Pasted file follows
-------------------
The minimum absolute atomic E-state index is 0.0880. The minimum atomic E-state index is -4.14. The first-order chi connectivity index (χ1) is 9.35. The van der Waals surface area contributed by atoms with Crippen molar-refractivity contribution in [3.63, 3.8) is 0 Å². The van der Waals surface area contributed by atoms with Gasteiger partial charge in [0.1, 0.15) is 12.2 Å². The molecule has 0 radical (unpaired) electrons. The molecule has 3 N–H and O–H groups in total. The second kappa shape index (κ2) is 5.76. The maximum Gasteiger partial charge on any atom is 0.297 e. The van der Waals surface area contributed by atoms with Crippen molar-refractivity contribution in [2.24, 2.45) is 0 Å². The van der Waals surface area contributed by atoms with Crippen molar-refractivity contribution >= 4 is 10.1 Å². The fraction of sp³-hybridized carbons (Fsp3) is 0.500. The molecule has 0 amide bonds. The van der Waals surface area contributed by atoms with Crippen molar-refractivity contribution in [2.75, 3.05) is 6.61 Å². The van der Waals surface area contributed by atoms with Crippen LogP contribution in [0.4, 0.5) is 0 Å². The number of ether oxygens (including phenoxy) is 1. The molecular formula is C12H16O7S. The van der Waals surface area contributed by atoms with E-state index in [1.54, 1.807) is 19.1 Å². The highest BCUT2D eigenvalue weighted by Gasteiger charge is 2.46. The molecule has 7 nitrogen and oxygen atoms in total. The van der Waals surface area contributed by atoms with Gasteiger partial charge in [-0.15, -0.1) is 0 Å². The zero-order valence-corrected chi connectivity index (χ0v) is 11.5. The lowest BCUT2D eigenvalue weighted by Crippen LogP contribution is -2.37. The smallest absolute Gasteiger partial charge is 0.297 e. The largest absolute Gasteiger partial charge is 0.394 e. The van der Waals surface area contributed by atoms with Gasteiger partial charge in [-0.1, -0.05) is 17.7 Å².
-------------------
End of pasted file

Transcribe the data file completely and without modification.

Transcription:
The minimum absolute atomic E-state index is 0.0880. The minimum atomic E-state index is -4.14. The first-order chi connectivity index (χ1) is 9.35. The van der Waals surface area contributed by atoms with Crippen molar-refractivity contribution in [3.63, 3.8) is 0 Å². The van der Waals surface area contributed by atoms with Gasteiger partial charge in [0.1, 0.15) is 12.2 Å². The molecule has 0 radical (unpaired) electrons. The molecule has 3 N–H and O–H groups in total. The second kappa shape index (κ2) is 5.76. The maximum Gasteiger partial charge on any atom is 0.297 e. The van der Waals surface area contributed by atoms with Crippen molar-refractivity contribution in [2.24, 2.45) is 0 Å². The van der Waals surface area contributed by atoms with Crippen molar-refractivity contribution >= 4 is 10.1 Å². The fraction of sp³-hybridized carbons (Fsp3) is 0.500. The molecule has 0 amide bonds. The van der Waals surface area contributed by atoms with Crippen molar-refractivity contribution in [2.75, 3.05) is 6.61 Å². The van der Waals surface area contributed by atoms with Crippen LogP contribution in [0.4, 0.5) is 0 Å². The number of ether oxygens (including phenoxy) is 1. The molecular formula is C12H16O7S. The van der Waals surface area contributed by atoms with E-state index in [1.54, 1.807) is 19.1 Å². The highest BCUT2D eigenvalue weighted by Gasteiger charge is 2.46. The molecule has 7 nitrogen and oxygen atoms in total. The van der Waals surface area contributed by atoms with Gasteiger partial charge in [-0.15, -0.1) is 0 Å². The zero-order valence-corrected chi connectivity index (χ0v) is 11.5. The lowest BCUT2D eigenvalue weighted by Crippen LogP contribution is -2.37. The smallest absolute Gasteiger partial charge is 0.297 e. The largest absolute Gasteiger partial charge is 0.394 e. The van der Waals surface area contributed by atoms with Gasteiger partial charge in [-0.1, -0.05) is 17.7 Å².